All Posts including “eggs”

Recipe: Zucchini Egg Bake a tasty solution to too many zucchinis

Editor’s Note: We will be getting contributions to Local Food Journey from time to time from LaCreta Holland, who runs Happy Valley Learn to Cook, a local food blog, and teaches cooking classes in State College. Her first post offers up a wonderful recipe that will help you use up all those zucchinis that are coming non-stop from your garden.

We visited friends over the 4th of July holiday and they feed us very well. For brunch one morning, we were served Zucchini Egg Bake, a moist and herb-y egg creation that we could not stop eating! I had to get the recipe.

Continue Reading: Recipe: Zucchini Egg Bake a tasty solution to too many zucchinis

{name} Posted by Local Food Journey on 08/19, 2014 at 11:32 AM

Comments (0) | Permalink | Tags: zucchini | recipe | eggs |

Five very good reasons to buy pastured eggs at farmers markets

Eggs are cheap and plentiful in the grocery store, so one might wonder why you’d venture out to a local farmer’s market to buy pastured eggs. An egg is an egg, right? Well, as it turns out, there are vast differences that all go back to how the chicken is raised.

I raise laying hens on pasture just outside of State College, and I just love selling that first pastured dozen to someone who tells me they’ve only bought eggs at the grocery before. I know exactly how much of a surprise they are in for! (I should note that “free-range” at the grocery store means that the hens are not caged and have access to the outdoors at least part of the day. How much space they have outdoors or what the surface is made of is not specified. “Cage-free” hens are raised entirely indoors, but are not confined to cages.) Here are a few surprises you might encounter if you’ve never tried a pastured egg before.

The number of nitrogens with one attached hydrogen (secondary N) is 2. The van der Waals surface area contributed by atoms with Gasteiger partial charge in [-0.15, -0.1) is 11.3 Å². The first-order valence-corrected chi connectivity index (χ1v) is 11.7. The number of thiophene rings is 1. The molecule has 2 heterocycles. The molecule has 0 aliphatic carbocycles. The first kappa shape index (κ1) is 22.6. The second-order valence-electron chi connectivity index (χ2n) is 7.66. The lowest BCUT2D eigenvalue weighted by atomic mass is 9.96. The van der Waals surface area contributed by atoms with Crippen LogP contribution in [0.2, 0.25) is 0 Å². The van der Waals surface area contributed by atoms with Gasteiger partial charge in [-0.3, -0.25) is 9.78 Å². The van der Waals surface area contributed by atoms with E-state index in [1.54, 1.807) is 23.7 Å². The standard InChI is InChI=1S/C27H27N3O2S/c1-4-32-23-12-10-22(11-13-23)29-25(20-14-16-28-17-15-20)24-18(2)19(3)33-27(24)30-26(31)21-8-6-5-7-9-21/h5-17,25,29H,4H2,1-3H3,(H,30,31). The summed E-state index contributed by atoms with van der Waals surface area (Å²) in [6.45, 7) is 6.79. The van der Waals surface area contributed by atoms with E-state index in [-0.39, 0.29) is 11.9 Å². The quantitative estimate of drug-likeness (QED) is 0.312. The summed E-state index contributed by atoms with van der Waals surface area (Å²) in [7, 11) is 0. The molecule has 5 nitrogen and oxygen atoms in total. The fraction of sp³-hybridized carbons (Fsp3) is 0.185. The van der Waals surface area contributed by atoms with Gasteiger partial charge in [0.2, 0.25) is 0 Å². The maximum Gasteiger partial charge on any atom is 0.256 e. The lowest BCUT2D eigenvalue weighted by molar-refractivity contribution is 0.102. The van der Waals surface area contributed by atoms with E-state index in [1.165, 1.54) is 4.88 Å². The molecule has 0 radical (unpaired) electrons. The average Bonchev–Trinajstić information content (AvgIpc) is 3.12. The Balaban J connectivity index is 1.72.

Continue Reading: Five very good reasons to buy pastured eggs at farmers markets

{name} Posted by Kim Chase on 05/29, 2014 at 09:32 AM

Comments (0) | Permalink | Tags: ChaseFamilyFarm | chickens | eggs | cage-free |

Take a Jar of Summer off the Shelf

In my last post, I talked about the benefits of freezing vegetables to use in the winter. Now let’s look at another way of preserving your garden harvest—canning.

Canning for me brings back memories of my mother and grandmother, who both canned. They canned stuff like pears, green beans, tomatoes, etc. Pretty much straight up, old-fashioned canning.

Continue Reading: Take a Jar of Summer off the Shelf

{name} Posted by Jamie Oberdick on 02/22, 2012 at 02:50 PM

Comments (0) | Permalink | Tags: gardening | recipe | eggs |

Easter Eggs

Nothing says Easter like a bowl full of brightly colored eggs! Whether you dip the eggs into blue or purple dye or paint them with pink polka dots and yellow stripes, consider buying local eggs this holiday season.

Continue Reading: Easter Eggs

{name} Posted by Erin Donahue on 04/20, 2011 at 04:11 PM

Comments (0) | Permalink | Tags: holiday | easter | eggs | farm |

Simple Saturday Morning Frittata

Don’t you love Saturday mornings? When mugs of coffee and magazines replace alarm clocks and commutes.

Continue Reading: Simple Saturday Morning Frittata

{name} Posted by Emily Wiley on 07/17, 2010 at 10:00 AM

Comments (1) | Permalink | Tags: recipe | summer | breakfast | eggs | parsley | potatoes | peppers |

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Food Stories from NPR
When Zero Doesn't Mean Zero: Trans Fats Linger In Food

August 28, 2014

One in 10 packaged foods still contains trans fats, according to a new study. The problematic oils give foods a rich taste and texture and extend shelf life, but have been linked to heart disease.

How Foster Farms Is Solving The Case Of The Mystery Salmonella

August 28, 2014

Foster Farms has been accused of poisoning its customers with salmonella bacteria. But in recent months, the company has become a leader in the poultry industry's fight against the foodborne pathogen.

Diplomats And Lawyers Try To Define 'Culturally Acceptable Food'

August 27, 2014

Some governments recently said that agricultural investments should supply "culturally acceptable food." Now they're trying to define what that is.

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